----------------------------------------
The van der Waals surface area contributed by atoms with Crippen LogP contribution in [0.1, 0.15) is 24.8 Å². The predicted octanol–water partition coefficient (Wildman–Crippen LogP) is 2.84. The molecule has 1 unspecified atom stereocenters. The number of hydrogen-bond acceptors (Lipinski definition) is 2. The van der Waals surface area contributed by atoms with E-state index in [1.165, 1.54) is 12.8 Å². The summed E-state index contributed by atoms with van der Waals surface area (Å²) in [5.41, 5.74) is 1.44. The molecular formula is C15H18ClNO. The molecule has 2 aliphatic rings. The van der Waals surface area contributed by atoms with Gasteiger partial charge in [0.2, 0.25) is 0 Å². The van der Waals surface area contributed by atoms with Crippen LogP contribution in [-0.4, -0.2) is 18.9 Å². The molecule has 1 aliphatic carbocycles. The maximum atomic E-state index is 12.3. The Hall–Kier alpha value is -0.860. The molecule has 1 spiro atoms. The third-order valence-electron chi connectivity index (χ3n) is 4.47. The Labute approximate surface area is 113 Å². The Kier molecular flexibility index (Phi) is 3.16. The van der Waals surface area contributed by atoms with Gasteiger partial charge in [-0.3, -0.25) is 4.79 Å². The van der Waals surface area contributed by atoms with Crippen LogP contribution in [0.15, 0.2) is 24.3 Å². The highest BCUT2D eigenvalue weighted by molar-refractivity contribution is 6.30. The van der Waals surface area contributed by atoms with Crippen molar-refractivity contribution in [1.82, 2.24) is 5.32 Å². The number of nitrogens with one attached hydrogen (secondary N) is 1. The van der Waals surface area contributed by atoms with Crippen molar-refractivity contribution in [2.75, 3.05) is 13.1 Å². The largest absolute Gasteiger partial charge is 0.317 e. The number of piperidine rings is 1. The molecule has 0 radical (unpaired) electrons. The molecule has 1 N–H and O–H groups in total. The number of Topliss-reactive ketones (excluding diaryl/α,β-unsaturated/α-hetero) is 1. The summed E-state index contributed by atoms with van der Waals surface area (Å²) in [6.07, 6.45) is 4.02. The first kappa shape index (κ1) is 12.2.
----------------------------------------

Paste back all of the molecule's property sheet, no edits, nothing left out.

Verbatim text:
The van der Waals surface area contributed by atoms with Crippen LogP contribution in [0.1, 0.15) is 24.8 Å². The predicted octanol–water partition coefficient (Wildman–Crippen LogP) is 2.84. The molecule has 1 unspecified atom stereocenters. The number of hydrogen-bond acceptors (Lipinski definition) is 2. The van der Waals surface area contributed by atoms with E-state index in [1.165, 1.54) is 12.8 Å². The summed E-state index contributed by atoms with van der Waals surface area (Å²) in [5.41, 5.74) is 1.44. The molecular formula is C15H18ClNO. The molecule has 2 aliphatic rings. The van der Waals surface area contributed by atoms with Gasteiger partial charge in [0.2, 0.25) is 0 Å². The van der Waals surface area contributed by atoms with Crippen LogP contribution in [-0.4, -0.2) is 18.9 Å². The molecule has 1 aliphatic carbocycles. The maximum atomic E-state index is 12.3. The Hall–Kier alpha value is -0.860. The molecule has 1 spiro atoms. The third-order valence-electron chi connectivity index (χ3n) is 4.47. The Labute approximate surface area is 113 Å². The Kier molecular flexibility index (Phi) is 3.16. The van der Waals surface area contributed by atoms with Gasteiger partial charge in [-0.3, -0.25) is 4.79 Å². The van der Waals surface area contributed by atoms with Crippen LogP contribution in [0.15, 0.2) is 24.3 Å². The highest BCUT2D eigenvalue weighted by molar-refractivity contribution is 6.30. The van der Waals surface area contributed by atoms with Crippen molar-refractivity contribution in [1.82, 2.24) is 5.32 Å². The number of nitrogens with one attached hydrogen (secondary N) is 1. The van der Waals surface area contributed by atoms with Crippen molar-refractivity contribution in [2.75, 3.05) is 13.1 Å². The largest absolute Gasteiger partial charge is 0.317 e. The number of piperidine rings is 1. The molecule has 0 radical (unpaired) electrons. The molecule has 1 N–H and O–H groups in total. The number of Topliss-reactive ketones (excluding diaryl/α,β-unsaturated/α-hetero) is 1. The summed E-state index contributed by atoms with van der Waals surface area (Å²) in [6.07, 6.45) is 4.02. The first kappa shape index (κ1) is 12.2.